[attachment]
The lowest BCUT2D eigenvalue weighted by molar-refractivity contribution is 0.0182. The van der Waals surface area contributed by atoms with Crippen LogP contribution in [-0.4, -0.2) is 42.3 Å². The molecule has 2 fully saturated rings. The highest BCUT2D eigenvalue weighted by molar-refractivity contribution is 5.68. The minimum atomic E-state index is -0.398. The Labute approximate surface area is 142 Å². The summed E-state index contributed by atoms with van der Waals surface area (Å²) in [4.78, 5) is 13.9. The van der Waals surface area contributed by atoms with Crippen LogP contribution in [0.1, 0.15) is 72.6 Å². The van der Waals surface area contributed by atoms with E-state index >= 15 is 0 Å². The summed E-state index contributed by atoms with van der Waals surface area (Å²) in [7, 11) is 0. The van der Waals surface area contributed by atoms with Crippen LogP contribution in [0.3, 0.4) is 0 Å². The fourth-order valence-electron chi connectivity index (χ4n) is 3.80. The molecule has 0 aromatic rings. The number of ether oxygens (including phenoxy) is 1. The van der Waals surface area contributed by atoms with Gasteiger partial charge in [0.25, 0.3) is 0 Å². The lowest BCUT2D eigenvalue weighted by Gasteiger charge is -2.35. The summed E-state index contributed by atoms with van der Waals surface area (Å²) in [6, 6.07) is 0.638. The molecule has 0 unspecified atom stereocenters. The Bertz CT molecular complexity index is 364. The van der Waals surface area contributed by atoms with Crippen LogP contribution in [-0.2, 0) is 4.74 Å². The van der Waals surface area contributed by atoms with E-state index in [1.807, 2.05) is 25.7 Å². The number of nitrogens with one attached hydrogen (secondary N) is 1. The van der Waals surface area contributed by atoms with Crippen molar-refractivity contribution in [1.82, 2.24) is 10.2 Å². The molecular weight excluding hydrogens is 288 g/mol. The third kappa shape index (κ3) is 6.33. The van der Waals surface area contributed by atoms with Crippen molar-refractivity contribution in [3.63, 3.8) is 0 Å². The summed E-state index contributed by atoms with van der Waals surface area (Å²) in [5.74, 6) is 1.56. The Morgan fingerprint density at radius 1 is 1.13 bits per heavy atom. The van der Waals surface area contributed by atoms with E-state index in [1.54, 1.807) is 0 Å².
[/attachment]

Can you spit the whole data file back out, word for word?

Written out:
The lowest BCUT2D eigenvalue weighted by molar-refractivity contribution is 0.0182. The van der Waals surface area contributed by atoms with Crippen LogP contribution in [-0.4, -0.2) is 42.3 Å². The molecule has 2 fully saturated rings. The highest BCUT2D eigenvalue weighted by molar-refractivity contribution is 5.68. The minimum atomic E-state index is -0.398. The Labute approximate surface area is 142 Å². The summed E-state index contributed by atoms with van der Waals surface area (Å²) in [4.78, 5) is 13.9. The van der Waals surface area contributed by atoms with Crippen LogP contribution in [0.1, 0.15) is 72.6 Å². The van der Waals surface area contributed by atoms with E-state index >= 15 is 0 Å². The summed E-state index contributed by atoms with van der Waals surface area (Å²) in [7, 11) is 0. The van der Waals surface area contributed by atoms with Crippen LogP contribution in [0.3, 0.4) is 0 Å². The fourth-order valence-electron chi connectivity index (χ4n) is 3.80. The molecule has 0 aromatic rings. The number of ether oxygens (including phenoxy) is 1. The van der Waals surface area contributed by atoms with Gasteiger partial charge in [0.25, 0.3) is 0 Å². The lowest BCUT2D eigenvalue weighted by Gasteiger charge is -2.35. The summed E-state index contributed by atoms with van der Waals surface area (Å²) in [6, 6.07) is 0.638. The molecule has 0 unspecified atom stereocenters. The Bertz CT molecular complexity index is 364. The van der Waals surface area contributed by atoms with Crippen LogP contribution in [-0.2, 0) is 4.74 Å². The van der Waals surface area contributed by atoms with E-state index in [1.807, 2.05) is 25.7 Å². The number of nitrogens with one attached hydrogen (secondary N) is 1. The van der Waals surface area contributed by atoms with Crippen molar-refractivity contribution in [1.82, 2.24) is 10.2 Å². The molecular weight excluding hydrogens is 288 g/mol. The third kappa shape index (κ3) is 6.33. The van der Waals surface area contributed by atoms with Crippen molar-refractivity contribution in [3.63, 3.8) is 0 Å². The summed E-state index contributed by atoms with van der Waals surface area (Å²) in [5.74, 6) is 1.56. The Morgan fingerprint density at radius 1 is 1.13 bits per heavy atom. The van der Waals surface area contributed by atoms with E-state index in [1.54, 1.807) is 0 Å².